Tuesday, November 26, 2019

Exploitation of Canadian Abori essays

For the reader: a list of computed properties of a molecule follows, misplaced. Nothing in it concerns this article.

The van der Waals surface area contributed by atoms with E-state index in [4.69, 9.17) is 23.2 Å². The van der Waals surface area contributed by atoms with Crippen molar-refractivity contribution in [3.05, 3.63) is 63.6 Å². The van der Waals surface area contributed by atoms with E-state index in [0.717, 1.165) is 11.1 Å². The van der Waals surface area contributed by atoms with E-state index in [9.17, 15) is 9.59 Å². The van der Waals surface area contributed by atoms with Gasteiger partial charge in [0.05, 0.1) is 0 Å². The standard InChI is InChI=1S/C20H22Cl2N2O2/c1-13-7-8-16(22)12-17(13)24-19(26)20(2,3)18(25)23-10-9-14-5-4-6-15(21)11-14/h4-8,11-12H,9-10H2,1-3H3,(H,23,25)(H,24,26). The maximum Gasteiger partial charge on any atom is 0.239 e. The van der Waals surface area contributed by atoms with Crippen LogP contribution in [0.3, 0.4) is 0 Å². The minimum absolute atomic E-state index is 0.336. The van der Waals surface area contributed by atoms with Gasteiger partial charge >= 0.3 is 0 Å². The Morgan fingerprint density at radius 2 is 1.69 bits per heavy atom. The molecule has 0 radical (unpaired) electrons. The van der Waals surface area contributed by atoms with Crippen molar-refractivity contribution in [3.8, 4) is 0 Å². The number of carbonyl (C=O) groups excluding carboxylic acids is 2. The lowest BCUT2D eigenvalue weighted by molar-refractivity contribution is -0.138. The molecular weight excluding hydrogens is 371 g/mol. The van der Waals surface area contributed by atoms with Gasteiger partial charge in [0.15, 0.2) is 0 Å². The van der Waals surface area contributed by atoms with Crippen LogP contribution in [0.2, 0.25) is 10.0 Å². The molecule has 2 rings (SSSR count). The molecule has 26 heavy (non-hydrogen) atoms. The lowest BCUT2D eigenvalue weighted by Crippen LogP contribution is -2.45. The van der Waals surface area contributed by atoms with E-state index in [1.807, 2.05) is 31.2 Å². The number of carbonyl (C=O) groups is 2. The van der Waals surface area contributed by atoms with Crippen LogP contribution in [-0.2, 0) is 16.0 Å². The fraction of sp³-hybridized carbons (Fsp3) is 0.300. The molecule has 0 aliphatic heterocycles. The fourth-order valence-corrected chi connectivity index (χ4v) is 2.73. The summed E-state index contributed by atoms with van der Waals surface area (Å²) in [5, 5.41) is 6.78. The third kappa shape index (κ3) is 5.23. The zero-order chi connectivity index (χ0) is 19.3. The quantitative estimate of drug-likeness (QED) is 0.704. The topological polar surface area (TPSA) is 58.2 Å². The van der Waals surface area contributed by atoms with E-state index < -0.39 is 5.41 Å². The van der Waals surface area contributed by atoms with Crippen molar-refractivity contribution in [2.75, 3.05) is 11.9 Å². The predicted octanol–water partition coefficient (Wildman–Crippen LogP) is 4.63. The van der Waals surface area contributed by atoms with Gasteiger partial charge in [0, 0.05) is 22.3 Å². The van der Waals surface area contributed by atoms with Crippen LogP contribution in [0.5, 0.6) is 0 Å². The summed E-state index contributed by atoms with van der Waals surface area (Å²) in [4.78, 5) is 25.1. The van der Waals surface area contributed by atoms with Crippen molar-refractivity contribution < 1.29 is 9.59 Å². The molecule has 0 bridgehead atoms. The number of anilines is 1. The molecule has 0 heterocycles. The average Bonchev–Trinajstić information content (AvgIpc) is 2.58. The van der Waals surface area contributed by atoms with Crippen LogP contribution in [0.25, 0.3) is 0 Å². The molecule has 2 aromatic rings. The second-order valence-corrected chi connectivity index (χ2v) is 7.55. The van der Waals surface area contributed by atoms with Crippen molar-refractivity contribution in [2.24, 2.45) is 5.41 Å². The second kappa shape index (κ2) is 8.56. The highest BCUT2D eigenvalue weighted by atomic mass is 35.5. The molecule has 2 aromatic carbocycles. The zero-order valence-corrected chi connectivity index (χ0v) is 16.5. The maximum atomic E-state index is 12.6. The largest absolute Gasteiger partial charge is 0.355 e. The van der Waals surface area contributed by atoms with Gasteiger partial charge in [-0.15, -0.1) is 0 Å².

Exploitation of Canadian Abori essays Exploitation of the Canadian Aboriginal The Plains Natives of Canada, two major tribes being the Cree and the Blackfoot, faced many obstacles in their pre-treaty days. These obstacles made them more open to a change in life-style proposed to them by the inflow of Europeans to the West of Canada, Native land. Although these propositions seemed to be the answer to their problems, more issues arose then the Plains People were capable of dealing with. The largest issue was the onset of cultural shock due to the assimilation into European culture, and the loss of their traditions and identities. In order to understand the reasons why the Natives of Western Canada felt obligated to sign a treaty that would end traditional life-styles, it is imperative to first consider the restraints that they were facing pre-treaty. Basically, the Plains Indians were nomadic, and relied heavily on their primary source for food and utilities. This treasured animal was the buffalo. Upon the introduction of horses and guns by European traders, hunting buffalo became easy and successful. The unfortunate effect of these untraditional hunts, was the disappearance of this food source. Also, Non-Natives contributed to this exhaustion of buffalo by hunting for hides. "Non-Native hunters were particularly objectionable: they used repeating rifles to kill countless buffalo for their hides, and they poisoned the carcasses with strychnine to destroy wolves so that they could obtain these animals too." (Ray, p.210) This, of course, had major repercussions for the Plains Natives, who were in desp erate need to find a new way of survival. The Europeans entered this scene with a solution to the Native's dwindling food source. They brought with them the techniques of farming and ranching, which they offered to teach the Plains People. "One of the major feature of Treaty 7 that distinguished it from the previous numbered treaties was the commitment by the...

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